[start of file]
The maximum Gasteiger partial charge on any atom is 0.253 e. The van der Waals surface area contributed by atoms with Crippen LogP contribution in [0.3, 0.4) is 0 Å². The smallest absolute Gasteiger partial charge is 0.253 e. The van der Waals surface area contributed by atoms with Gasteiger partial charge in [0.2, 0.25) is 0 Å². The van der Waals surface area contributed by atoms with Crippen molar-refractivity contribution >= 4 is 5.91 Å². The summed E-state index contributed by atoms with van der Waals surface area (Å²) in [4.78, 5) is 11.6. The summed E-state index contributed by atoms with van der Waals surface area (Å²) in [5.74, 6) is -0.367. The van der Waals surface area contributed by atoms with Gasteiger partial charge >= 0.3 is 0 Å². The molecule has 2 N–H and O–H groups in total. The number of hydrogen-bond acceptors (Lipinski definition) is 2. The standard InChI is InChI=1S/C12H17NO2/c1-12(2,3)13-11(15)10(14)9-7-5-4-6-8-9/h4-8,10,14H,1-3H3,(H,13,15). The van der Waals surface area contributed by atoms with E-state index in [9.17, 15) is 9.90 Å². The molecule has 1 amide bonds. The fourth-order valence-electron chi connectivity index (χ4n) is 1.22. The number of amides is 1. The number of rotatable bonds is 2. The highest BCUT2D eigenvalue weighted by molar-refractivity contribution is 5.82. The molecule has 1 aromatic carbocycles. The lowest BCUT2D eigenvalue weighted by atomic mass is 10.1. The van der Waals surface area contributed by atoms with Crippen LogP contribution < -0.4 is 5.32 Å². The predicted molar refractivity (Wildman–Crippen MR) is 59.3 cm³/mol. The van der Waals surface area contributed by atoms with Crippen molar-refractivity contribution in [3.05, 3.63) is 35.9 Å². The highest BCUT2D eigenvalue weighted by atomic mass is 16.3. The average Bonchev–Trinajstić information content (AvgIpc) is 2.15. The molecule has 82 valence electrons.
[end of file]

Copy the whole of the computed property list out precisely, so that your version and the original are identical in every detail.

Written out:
The maximum Gasteiger partial charge on any atom is 0.253 e. The van der Waals surface area contributed by atoms with Crippen LogP contribution in [0.3, 0.4) is 0 Å². The smallest absolute Gasteiger partial charge is 0.253 e. The van der Waals surface area contributed by atoms with Gasteiger partial charge in [0.2, 0.25) is 0 Å². The van der Waals surface area contributed by atoms with Crippen molar-refractivity contribution >= 4 is 5.91 Å². The summed E-state index contributed by atoms with van der Waals surface area (Å²) in [4.78, 5) is 11.6. The summed E-state index contributed by atoms with van der Waals surface area (Å²) in [5.74, 6) is -0.367. The van der Waals surface area contributed by atoms with Gasteiger partial charge >= 0.3 is 0 Å². The molecule has 2 N–H and O–H groups in total. The number of hydrogen-bond acceptors (Lipinski definition) is 2. The standard InChI is InChI=1S/C12H17NO2/c1-12(2,3)13-11(15)10(14)9-7-5-4-6-8-9/h4-8,10,14H,1-3H3,(H,13,15). The van der Waals surface area contributed by atoms with E-state index in [9.17, 15) is 9.90 Å². The molecule has 1 amide bonds. The fourth-order valence-electron chi connectivity index (χ4n) is 1.22. The number of amides is 1. The number of rotatable bonds is 2. The highest BCUT2D eigenvalue weighted by molar-refractivity contribution is 5.82. The molecule has 1 aromatic carbocycles. The lowest BCUT2D eigenvalue weighted by atomic mass is 10.1. The van der Waals surface area contributed by atoms with Crippen LogP contribution < -0.4 is 5.32 Å². The predicted molar refractivity (Wildman–Crippen MR) is 59.3 cm³/mol. The van der Waals surface area contributed by atoms with Crippen molar-refractivity contribution in [3.05, 3.63) is 35.9 Å². The highest BCUT2D eigenvalue weighted by atomic mass is 16.3. The average Bonchev–Trinajstić information content (AvgIpc) is 2.15. The molecule has 82 valence electrons.